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Around the world in 11 weeks: Grant takes Weinberg senior to three continents

Weinberg+senior+Tara+Mittelberg+visits+the+Embrapa+research+institute+in+Brazil.+Mittelberg+traveled+to+six+different+countries+this+summer+to+study+genetically+modified+organisms+and+their+relation+to+food+security.%0A
Weinberg senior Tara Mittelberg visits the Embrapa research institute in Brazil. Mittelberg traveled to six different countries this summer to study genetically modified organisms and their relation to food security.

Weinberg senior Tara Mittelberg visits the Embrapa research institute in Brazil. Mittelberg traveled to six different countries this summer to study genetically modified organisms and their relation to food security.

Source: Tara Mittelberg

Source: Tara Mittelberg

Weinberg senior Tara Mittelberg visits the Embrapa research institute in Brazil. Mittelberg traveled to six different countries this summer to study genetically modified organisms and their relation to food security.

Allyson Chiu, Assistant Campus Editor

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The biggest challenge Tara Mittelberg faced on her 11-week research trip to six different countries was overcoming her fear of flying.

“I had to take 18 planes,” the Weinberg senior said. “I would board every plane and think, ‘Oh my God, this is the one. This is the one that’s going to crash.’”

Mittelberg — an environmental science and international studies major — received $9,000 from the Circumnavigator’s Travel-Study Grant to study genetically modified organisms and their relation to food security in Argentina, Brazil, South Africa, Ghana, Malaysia and the Philippines. She spent more than a week in each country visiting research institutions and speaking to local farmers, non-governmental organizations and anti-GMO activists.

“I wanted to study GMOs because it’s something a lot of people have an opinion about but don’t really know much about,” Mittelberg said. “There’s this really polarizing conversation where people are saying, ‘I’ve heard of GMO, I’m anti-GMO,’ but it’s really a lot more complicated than that.”

It was this goal and the passion behind her research that made Mittelberg an appealing candidate for the grant, said Peter Civetta, director of the Office of Undergraduate Research.

Because of the lengthy application process and single-winner policy, only a handful of students apply for the grant each year, Civetta said. The grant is co-funded by Northwestern and the Chicago chapter of the Circumnavigators Club.

“The (members of the club) are interested in projects that can really potentially change the world,” he said. “If she did the project and did it well, she could really change a conversation that impacts a lot of people.”

Mittelberg’s motivation to study food security stemmed from her high school Advanced Placement biology class, where she learned about biologist and Nobel laureate Norman Borlaug. Borlaug was credited with introducing high-yielding disease-resistant wheat crops to tropical areas such as Mexico and India.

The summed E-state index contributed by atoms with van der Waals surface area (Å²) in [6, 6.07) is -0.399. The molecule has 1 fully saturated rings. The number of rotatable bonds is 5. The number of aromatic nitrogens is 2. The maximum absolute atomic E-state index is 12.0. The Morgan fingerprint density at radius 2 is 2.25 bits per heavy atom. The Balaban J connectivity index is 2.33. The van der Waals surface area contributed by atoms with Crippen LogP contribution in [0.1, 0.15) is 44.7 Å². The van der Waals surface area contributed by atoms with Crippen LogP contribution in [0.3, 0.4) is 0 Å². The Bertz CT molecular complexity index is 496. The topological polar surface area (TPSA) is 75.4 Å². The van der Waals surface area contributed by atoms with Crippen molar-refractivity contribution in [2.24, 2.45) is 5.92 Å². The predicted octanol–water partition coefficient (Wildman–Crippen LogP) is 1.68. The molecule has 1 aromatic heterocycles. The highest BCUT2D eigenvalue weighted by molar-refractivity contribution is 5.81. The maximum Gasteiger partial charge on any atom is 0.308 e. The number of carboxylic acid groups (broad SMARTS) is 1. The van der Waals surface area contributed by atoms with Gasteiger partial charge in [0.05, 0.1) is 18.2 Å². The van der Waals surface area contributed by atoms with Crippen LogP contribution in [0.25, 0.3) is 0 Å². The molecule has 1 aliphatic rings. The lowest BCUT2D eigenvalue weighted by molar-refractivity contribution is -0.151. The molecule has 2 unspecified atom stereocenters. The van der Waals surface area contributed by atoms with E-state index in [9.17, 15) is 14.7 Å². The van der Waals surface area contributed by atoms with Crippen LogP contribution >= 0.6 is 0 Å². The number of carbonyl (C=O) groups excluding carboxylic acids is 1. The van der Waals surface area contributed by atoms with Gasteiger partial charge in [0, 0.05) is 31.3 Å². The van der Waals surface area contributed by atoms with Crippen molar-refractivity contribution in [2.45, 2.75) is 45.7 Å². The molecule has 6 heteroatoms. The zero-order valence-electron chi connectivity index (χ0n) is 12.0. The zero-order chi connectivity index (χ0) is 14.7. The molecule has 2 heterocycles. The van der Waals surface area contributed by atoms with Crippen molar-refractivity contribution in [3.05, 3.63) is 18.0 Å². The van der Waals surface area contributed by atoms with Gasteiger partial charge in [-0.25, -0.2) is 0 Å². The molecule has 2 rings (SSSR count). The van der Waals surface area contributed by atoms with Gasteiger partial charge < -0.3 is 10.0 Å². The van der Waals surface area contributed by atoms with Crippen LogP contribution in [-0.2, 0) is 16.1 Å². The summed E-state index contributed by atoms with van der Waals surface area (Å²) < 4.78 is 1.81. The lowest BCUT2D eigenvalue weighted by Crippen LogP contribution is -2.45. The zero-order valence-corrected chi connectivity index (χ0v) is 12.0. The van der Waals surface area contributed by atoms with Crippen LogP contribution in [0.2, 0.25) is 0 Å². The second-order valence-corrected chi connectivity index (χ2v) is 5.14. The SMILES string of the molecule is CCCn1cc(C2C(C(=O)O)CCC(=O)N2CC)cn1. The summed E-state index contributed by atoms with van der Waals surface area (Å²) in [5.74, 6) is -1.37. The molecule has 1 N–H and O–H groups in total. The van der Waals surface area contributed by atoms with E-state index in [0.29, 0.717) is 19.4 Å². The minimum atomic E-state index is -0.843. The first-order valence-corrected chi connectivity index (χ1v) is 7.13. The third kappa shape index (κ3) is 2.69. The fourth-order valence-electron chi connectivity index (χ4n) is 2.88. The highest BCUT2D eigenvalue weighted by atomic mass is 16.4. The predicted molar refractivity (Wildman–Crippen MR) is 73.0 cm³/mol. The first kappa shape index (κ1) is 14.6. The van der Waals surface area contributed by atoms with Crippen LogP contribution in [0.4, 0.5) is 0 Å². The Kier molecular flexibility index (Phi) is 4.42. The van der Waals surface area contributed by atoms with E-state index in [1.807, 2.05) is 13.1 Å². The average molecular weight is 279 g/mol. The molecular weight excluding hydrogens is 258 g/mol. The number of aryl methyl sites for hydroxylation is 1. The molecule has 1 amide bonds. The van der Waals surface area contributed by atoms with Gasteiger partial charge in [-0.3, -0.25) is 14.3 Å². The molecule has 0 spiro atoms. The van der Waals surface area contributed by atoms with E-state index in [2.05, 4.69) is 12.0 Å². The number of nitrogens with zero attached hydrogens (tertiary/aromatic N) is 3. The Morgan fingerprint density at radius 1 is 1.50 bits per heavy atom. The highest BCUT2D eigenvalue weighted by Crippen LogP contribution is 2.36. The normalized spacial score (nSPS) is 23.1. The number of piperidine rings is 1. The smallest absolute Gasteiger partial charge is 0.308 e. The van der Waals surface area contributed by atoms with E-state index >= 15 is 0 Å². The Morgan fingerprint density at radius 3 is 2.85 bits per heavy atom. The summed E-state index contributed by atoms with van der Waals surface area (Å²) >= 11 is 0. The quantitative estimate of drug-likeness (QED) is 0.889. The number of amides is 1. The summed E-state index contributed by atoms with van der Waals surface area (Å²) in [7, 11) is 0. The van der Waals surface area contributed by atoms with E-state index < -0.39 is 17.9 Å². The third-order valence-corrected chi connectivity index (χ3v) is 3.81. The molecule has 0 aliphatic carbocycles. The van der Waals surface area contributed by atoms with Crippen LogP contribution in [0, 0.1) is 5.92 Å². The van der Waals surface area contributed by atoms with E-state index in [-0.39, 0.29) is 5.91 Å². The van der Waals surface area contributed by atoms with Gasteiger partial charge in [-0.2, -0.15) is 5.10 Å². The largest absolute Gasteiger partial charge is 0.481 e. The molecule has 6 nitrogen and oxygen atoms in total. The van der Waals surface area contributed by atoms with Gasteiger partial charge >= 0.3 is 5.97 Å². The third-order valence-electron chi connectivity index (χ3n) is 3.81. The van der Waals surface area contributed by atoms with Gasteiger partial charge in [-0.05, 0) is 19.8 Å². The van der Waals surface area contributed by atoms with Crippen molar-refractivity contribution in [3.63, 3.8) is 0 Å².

“I wasn’t interested in medicine, and I didn’t want to do anything related to veterinary science … so I wasn’t sure what I wanted to do with biology,” Mittelberg said. “When I saw this huge impact you could have directly through agriculture, I became interested in food security.”

The research trip combined Mittelberg’s passion for food security with her love of adventure, said her mother, Cathy Mittelberg.

“It was a perfect fit for what she wants to do with her life,” Cathy Mittelberg said. “Tara is very interested in the topic she studied and trying to get to the bottom of the controversy with GMOs. This allowed her to really explore that on a world level and not just in the United States.”

In addition to furthering her academic passion, the trip also impacted her daughter on a personal level, Cathy Mittelberg said. Tara became more independent and a better problem solver, she added.

Receiving the grant and embarking on the journey was not simple, as Mittelberg juggled completing her application and proposal while studying abroad last fall in Ecuador, she said. After being notified that she won the grant, Mittelberg had to figure out the logistics of her trip on top of being a full-time NU student.

“It was like a whole other class Winter Quarter putting everything together,” she said. “I went with a travel agency to plan my flights, so that helped, but looking for places to stay and trying to make contacts and strengthening my contacts in each country — it was a lot of time.”

However, Mittelberg was not deterred.

“This is a really unique opportunity that Northwestern has, and there probably won’t be another opportunity to independently plan a world trip and research something you’re passionate about,” she said. “It’s a big trip, but once you get going it’s really wonderful.”

Email: allysonchiu2018@u.northwestern.edu
Twitter: @_allysonchiu

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